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Wednesday, January 16, 2013

Mike Rizzo Puts The Nats In Position To Win The World Series

Bravo, Mike Rizzo.  Landing closer Rafael Soriano only enforces what we've already known, that this has been a magnificent offseason for the Washington Nationals. Soriano is a veteran closer who's gotten the job done in the toughest of markets, New York City. Last year with the Yankees he saved 42 games with a WHIP of 1.16.  He's been especially effective in nine postseason appearances with a WHIP of.583. The addition of Soriano along with Drew Storen gives the Nats two legitimate closer options and opens the door for a package to trade Mike Morse and possibly Tyler Clippard to replenish the minor league pitching quality and depth. The Nationals could also opt to hold onto Clippard to form a devastation trio for the 7-8-9 innings. Not only is the back of the bullpen stronger, but the rotation, the offense and the outfield defense have improved as well over the Hot Stove. Rizzo brought in Denard Span to lead off and play center field. This gives Davey Johnson more options to work with down his batting order and allows Bryce Haper to lessen some of the wear and tear on his body by moving him to a corner outfield spot(presumably RF because he has one of the best arms in the game). With the back end of the bullpen fortified and centerfield situated, it's time to give Rizzo his due on two more shrewd moves. First, he didn't bid against himself to bring back Adam LaRoche. The Nats GM knew the market value for LaRoche, held his ground and waited until the first baseman agreed to their price. Finally, the coup of the offseason may have been landing starting pitcher Dan Haren. Haren will fill the fifth starter spot initially, but may be asked to be more.  Last season, no Nationals SP missed significant time due to injury, only by team choice (Strasburg). Haren has been known to win (.551 win %)as well as eat innings. Last year was the first time since 2004 that he hadn't pitched at least 214 innings in a season. Ultimately, teams are judged on how their season ends but the foundation for those rosters are solidified by deals such as those Mike Rizzo has made this offseason. Veteran closer: Check Center fielder/leadoff hitter: Check Resign gold glove first baseman: Check Upgrade the rotation: Check The time to win for the Washington Nationals to win it all is NOW. Rizzo has put his team in a position to do so with these offseason moves. Bravo, Mike Rizzo. Bravo.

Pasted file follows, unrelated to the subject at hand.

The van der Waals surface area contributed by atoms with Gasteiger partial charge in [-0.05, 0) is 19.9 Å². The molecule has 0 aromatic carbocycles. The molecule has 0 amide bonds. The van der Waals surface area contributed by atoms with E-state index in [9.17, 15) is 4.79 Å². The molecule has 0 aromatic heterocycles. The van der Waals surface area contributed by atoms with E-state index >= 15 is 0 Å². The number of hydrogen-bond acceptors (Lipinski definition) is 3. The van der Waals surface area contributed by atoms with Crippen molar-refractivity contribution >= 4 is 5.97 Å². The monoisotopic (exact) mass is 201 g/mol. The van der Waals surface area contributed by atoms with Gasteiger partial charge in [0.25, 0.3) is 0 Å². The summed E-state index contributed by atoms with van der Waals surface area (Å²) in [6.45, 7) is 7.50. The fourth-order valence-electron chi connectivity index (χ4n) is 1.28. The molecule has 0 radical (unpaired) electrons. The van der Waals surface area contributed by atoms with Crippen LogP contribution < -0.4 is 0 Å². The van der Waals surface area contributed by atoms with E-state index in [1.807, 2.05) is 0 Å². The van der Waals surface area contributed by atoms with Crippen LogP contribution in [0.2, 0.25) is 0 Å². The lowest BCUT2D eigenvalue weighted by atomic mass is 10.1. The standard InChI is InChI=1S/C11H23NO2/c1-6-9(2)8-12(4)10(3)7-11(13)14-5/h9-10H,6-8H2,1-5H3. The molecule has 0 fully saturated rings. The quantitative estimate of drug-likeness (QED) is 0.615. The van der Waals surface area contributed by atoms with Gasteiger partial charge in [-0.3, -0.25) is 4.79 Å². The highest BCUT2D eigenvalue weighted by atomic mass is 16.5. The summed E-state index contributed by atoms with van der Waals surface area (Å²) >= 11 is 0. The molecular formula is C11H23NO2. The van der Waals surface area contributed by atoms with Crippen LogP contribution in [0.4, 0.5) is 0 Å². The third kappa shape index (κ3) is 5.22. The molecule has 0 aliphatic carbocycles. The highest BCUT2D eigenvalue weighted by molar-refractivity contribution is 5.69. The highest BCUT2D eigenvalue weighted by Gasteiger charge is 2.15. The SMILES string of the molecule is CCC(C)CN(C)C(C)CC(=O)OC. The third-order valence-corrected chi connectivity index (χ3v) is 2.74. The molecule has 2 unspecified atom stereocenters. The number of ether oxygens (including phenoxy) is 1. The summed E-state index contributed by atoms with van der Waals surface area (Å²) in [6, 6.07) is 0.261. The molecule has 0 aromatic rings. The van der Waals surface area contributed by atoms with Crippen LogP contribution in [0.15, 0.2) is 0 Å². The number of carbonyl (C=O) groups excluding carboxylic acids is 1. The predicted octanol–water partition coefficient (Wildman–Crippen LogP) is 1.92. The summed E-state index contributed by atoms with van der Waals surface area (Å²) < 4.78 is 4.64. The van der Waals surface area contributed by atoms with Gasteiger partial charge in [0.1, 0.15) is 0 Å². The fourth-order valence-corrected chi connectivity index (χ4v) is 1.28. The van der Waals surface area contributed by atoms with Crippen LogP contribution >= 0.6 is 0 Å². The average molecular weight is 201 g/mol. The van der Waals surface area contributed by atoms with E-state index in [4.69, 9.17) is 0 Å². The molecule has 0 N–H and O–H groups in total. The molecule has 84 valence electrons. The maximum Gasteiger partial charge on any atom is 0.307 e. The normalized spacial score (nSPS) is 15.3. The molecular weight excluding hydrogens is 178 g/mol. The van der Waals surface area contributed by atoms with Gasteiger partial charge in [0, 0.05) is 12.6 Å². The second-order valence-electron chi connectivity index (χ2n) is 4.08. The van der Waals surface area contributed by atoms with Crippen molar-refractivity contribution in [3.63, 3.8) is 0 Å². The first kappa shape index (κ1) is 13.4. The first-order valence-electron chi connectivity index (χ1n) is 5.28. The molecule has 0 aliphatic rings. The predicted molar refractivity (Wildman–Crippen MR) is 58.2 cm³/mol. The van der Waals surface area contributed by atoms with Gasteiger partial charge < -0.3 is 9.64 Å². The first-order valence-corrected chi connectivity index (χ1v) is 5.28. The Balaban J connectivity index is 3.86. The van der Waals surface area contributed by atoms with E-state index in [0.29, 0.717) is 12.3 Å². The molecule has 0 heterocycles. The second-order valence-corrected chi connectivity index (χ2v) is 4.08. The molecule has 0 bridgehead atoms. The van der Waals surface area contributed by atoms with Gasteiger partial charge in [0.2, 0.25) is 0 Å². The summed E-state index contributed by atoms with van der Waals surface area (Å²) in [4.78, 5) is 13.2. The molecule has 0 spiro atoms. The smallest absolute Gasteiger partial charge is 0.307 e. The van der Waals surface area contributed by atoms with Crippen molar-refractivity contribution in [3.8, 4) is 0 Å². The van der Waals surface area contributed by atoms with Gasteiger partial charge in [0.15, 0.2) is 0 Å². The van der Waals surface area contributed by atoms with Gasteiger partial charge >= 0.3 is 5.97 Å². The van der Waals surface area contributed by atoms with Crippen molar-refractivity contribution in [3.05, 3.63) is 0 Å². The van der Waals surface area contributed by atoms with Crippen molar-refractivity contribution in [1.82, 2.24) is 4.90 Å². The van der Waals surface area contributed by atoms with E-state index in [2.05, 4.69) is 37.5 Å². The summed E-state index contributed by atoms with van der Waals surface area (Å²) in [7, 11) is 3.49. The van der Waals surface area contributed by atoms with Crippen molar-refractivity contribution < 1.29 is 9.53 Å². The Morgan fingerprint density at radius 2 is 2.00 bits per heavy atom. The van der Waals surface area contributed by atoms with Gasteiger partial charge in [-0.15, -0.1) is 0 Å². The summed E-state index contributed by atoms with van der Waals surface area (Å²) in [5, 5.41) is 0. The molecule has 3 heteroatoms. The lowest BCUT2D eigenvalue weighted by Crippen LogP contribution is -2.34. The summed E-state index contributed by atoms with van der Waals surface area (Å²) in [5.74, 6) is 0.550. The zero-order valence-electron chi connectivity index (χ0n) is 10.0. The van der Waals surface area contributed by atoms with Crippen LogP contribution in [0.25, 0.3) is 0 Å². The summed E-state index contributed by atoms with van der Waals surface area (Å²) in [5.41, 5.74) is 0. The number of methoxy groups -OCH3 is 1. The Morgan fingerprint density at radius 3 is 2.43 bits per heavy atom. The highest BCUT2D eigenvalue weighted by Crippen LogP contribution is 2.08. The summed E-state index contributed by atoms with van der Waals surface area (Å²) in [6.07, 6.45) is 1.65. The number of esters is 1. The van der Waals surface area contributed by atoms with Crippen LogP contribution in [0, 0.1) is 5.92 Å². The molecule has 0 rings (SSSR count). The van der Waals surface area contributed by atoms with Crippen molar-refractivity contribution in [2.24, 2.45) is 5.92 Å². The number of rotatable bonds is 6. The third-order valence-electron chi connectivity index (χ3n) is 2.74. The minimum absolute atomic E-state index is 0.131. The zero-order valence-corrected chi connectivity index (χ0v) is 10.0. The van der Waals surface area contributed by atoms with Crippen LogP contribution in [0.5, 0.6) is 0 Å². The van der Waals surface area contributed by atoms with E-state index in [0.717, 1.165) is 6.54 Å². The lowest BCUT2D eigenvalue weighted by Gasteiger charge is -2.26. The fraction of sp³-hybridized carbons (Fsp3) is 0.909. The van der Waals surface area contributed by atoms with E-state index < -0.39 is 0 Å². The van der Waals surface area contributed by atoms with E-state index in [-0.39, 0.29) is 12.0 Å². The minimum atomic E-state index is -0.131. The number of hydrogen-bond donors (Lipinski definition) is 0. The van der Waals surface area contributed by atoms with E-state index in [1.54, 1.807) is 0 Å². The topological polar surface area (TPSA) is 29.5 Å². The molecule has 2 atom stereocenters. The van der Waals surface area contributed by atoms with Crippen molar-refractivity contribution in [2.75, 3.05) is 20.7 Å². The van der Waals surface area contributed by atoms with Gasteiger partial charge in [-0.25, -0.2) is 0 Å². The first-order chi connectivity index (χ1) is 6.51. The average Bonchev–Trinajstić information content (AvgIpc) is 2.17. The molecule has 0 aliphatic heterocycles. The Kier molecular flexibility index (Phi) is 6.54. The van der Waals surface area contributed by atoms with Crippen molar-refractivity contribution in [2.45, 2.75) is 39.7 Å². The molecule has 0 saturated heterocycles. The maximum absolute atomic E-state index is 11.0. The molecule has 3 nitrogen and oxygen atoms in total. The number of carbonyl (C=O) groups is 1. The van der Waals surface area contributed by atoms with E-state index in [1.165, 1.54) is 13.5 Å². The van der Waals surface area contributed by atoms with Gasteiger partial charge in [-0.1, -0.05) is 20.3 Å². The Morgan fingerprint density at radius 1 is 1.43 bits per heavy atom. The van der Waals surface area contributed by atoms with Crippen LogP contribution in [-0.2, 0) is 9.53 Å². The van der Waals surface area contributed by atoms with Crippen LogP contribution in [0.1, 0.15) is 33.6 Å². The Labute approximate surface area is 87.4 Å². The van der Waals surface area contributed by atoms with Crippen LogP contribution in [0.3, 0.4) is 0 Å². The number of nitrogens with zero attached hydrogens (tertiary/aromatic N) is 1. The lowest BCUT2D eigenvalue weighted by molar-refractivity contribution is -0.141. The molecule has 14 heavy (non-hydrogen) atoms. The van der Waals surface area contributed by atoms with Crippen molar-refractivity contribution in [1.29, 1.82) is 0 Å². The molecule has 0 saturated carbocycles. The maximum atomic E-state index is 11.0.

Tuesday, January 15, 2013

Soriano

That was a surprise huh? The Nationals have added veteran closer Rafael Soriano to the back end of their bullpen. Make no mistake, they are paying him to close. As of right now this minute, Soriano is the closer of the Washington Nationals.

Now, full disclosure, I like Drew Storen. I like him a lot in fact. Since I've started on the radio, he's one of my favorite guys I've gotten the chance to meet. I root for him and I always will. Tremendous guy and someone who I still believe will be an elite closer in this league.

The key here for the Nats is how do you manage all this? If this was a video game, and you asked me: 'Do you have use for a tough as nails bulldog who's in the mid 90s, has a wipeout slider, and has added a change piece (struck out Matt Holiday with that change to clinch the Nationals first ever playoff berth) and has experience closing games?' The answer is obviously yes. The hard part here is making sure THAT is the guy that comes out of the bullpen in the 8th inning, or the 7th or whenever he's needed. Closers, and really most bullpen guys, want to close games. They're wired that way. Like a middle linebacker in the NFL is wired to fly around hit guys, a closer thrives on the adrenaline of those high pressure situations. It's the highest risk/highest reward job the sport offers and is increasingly a glamor position among staffs.

So what does that mean for this team? It means that this move to add a quality back end guy isn't an indictment of Drew Storen. He needs to know he's a critical cog, will pitch in big spots, and will hopefully be an integral part of a World Series contender. Storen can get big outs and the Nats will need him to do just that if they want to have the kind of year we all hope for.

As for Soriano, my shock and feelings for Storen aside, this is a good signing for Washington. All the numbers check out (stat geeks see the ERA+, Ks/9) and the last several years have been in the toughest division for pitchers. He's a fastball/slider guy who's an easy 93. The slider is the out pitch for sure as he throws it a bunch ahead in the count. Soriano doesn't throw his cutter or his 2 seamer as often as he did earlier in his career. In short, he can do the job. He's a veteran who's pitched in big spots for the better part of a decade. For a team that is selling out to win the World Series this year, signing Rafael Soriano makes sense.

The Nationals have entered the final phase of their plan to compete. They're forfeiting a draft pick, paying a lot of money, and potentially risking the development of one of their bright young stars for a chance to win a World Series. Nats fans should be pleased with the organization going all in. I think we can still be Drew Storen fans and still laud the move.

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